Also, about those shifty Chinese. How is what they’re doing so different from British and US mercantilism from the 18th and 19th centuries? It’s OK when we do it, it’s socialist market distortion when they do it?

  10. emca

    The Real Clear Science article is garbage.

    “The diversity and size of the global oil market provides the U.S. with real energy security”

    An imaginative analysis, something on the line of the politics of hope.

    1. Sundog

      emca, I agree with your sentiments. Rather than garbage I’d call it a poorly argued polemic.

      Electric vehicles seem a better bet than the ethanol trainwreck or the massive, myriad and mostly unseen subsidies for fossil fuels (the bulk of which cost we’re foisting onto future generations as even most AGW deniers I think would agree; millions of these folks are pretty sure the rapture will happen real soon now and so see no reason to consider future generations).

      I find national security a sufficient reason to question business as usual regarding market solutions for energy and manufactured products.

  11. Tertium Squid

    American Stupidity?

    “According to the National Endowment for the Arts, fewer than half of adult Americans had read any work of fiction or poetry in the preceding year – no detective novels, romances or even the “rapture” novels so beloved of the religious right.”

    I LOVE how the author tars the American intellect with two different brushes – once for holding “rapture” novels as beloved, and then for not actually reading them! Are we justly condemned for reading silly escapist religious fiction, or for not?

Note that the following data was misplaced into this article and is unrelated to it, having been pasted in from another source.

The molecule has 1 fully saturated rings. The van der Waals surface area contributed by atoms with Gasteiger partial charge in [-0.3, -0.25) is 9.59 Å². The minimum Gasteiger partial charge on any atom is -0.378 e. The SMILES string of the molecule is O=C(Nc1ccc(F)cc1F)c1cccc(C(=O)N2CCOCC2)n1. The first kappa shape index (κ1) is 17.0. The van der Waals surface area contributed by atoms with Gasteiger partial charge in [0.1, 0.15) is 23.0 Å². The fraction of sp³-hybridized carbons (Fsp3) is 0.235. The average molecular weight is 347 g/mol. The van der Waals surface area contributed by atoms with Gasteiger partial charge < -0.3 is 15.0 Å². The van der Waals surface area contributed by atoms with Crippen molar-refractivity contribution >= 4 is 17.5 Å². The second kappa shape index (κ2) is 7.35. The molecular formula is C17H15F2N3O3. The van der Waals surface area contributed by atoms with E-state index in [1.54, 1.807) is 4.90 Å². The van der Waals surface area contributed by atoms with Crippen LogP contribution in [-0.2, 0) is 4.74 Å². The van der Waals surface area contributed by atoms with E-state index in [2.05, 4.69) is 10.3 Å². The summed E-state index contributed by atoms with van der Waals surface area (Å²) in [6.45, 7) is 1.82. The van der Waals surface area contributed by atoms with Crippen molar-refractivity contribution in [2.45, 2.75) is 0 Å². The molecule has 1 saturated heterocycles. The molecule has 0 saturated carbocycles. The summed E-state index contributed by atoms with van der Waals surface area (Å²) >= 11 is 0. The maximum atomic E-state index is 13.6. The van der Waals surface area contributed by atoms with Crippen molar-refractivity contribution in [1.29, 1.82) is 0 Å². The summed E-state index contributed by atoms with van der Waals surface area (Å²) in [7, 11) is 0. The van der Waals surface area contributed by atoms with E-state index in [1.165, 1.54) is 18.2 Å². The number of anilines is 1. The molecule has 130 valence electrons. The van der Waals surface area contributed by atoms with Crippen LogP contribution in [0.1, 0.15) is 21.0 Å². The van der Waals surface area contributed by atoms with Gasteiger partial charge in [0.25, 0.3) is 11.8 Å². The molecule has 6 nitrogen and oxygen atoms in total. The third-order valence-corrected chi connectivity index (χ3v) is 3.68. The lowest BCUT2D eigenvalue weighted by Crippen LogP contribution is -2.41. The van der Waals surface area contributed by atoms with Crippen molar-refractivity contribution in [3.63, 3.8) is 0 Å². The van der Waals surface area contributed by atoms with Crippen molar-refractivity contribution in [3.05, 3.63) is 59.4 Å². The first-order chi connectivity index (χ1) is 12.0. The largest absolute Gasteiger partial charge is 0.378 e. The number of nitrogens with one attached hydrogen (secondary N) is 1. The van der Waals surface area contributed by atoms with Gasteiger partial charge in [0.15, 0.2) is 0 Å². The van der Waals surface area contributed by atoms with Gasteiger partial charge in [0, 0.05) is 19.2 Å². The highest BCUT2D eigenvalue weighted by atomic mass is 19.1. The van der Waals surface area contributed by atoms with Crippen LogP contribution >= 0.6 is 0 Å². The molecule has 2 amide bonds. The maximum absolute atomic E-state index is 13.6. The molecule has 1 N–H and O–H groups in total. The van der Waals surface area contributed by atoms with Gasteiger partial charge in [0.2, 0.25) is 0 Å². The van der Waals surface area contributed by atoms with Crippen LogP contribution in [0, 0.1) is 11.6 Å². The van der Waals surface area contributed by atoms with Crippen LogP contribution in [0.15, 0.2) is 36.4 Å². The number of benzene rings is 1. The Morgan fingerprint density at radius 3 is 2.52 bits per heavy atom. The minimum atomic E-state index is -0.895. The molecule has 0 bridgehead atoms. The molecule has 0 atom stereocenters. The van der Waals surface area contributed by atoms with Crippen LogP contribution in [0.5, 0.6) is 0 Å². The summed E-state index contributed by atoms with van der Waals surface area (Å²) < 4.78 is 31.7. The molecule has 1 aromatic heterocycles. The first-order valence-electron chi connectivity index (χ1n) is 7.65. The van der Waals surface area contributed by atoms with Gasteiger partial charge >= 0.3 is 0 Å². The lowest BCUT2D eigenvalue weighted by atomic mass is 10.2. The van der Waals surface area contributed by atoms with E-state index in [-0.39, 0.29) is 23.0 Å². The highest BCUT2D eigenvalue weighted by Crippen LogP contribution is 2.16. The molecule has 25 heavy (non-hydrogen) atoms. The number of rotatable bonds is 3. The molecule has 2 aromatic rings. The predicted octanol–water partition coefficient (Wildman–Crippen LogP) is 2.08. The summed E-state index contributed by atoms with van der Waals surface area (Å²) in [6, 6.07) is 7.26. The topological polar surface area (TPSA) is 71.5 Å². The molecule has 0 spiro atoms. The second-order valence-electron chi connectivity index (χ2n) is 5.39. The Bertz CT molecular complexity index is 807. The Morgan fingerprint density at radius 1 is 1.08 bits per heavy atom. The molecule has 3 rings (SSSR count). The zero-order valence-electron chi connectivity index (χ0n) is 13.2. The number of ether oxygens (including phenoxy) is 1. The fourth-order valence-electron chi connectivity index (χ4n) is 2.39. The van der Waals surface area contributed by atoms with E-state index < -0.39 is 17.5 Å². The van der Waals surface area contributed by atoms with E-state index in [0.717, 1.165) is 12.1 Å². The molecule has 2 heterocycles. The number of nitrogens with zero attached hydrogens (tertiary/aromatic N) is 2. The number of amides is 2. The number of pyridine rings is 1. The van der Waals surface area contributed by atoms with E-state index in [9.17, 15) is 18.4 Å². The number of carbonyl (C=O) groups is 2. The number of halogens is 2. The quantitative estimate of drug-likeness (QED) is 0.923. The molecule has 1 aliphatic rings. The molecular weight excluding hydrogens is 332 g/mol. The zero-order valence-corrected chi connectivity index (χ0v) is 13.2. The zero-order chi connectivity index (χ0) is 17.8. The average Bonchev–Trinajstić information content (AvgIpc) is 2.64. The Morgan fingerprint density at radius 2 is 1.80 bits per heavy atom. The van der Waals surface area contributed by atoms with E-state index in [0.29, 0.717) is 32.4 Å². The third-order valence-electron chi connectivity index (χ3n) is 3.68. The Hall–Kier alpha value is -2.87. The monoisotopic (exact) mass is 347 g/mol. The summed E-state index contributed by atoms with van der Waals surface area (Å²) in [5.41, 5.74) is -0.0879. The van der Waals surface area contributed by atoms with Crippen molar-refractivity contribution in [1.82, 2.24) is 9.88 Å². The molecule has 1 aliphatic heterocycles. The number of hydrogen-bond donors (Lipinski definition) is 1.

Weak stuff. What were we supposed to glean from that article, Yves?

    Here is a better commentary on American culture. I think it goes closer to the cause of any current anti-intellectualism. From the NYT article on disengaged young voters:

    “It’s not the fad anymore,” said Jessica Kirsner, 21, a junior from Houston and vice president of the College Democrats. “It’s not the fad to be politically knowledgeable and active.”

    1. MyLessThanPrimeBeef

      Both reading and writing are important.

      Reading is more passive and if you don’t watch out, you risk letting others do all the thinking for you. When you write, hopefully you think through and organize your thoughts that you come up with yourself. It’s more involved.

      People read too much and don’t write enough – it doesn’t have to be published. Just write for yourself.

      So, don’t read too much.

  12. emca

    To continue:

    Reference to Jack Lifton leads one to suppose support of Bryce contentions, i.e. that because China is the preeminent supplier (the 95-97% Chinese REE supply chain is the self-anointed mantle of knowledgeably is almost all, if not all articles on the subject) that nascent green technologies (which rely as correctly pointed out, on REE’s) should, as a policy matter, be ousted in favor of a more secure import commodity, oil (if the logic of this argument escapes you, you are not alone).

    Links to Jack Lifton’s blog are here via “Seeking Alpha”.

    The articles, absent occasional typos and and sometimes disjointed train of thought, give a sharper idea of his position on the issues of REE. It is also a much more informed discussion of issues surrounding REE’s, in particular those concerning Heavy Rare Earth Elements and those of its lighter kin.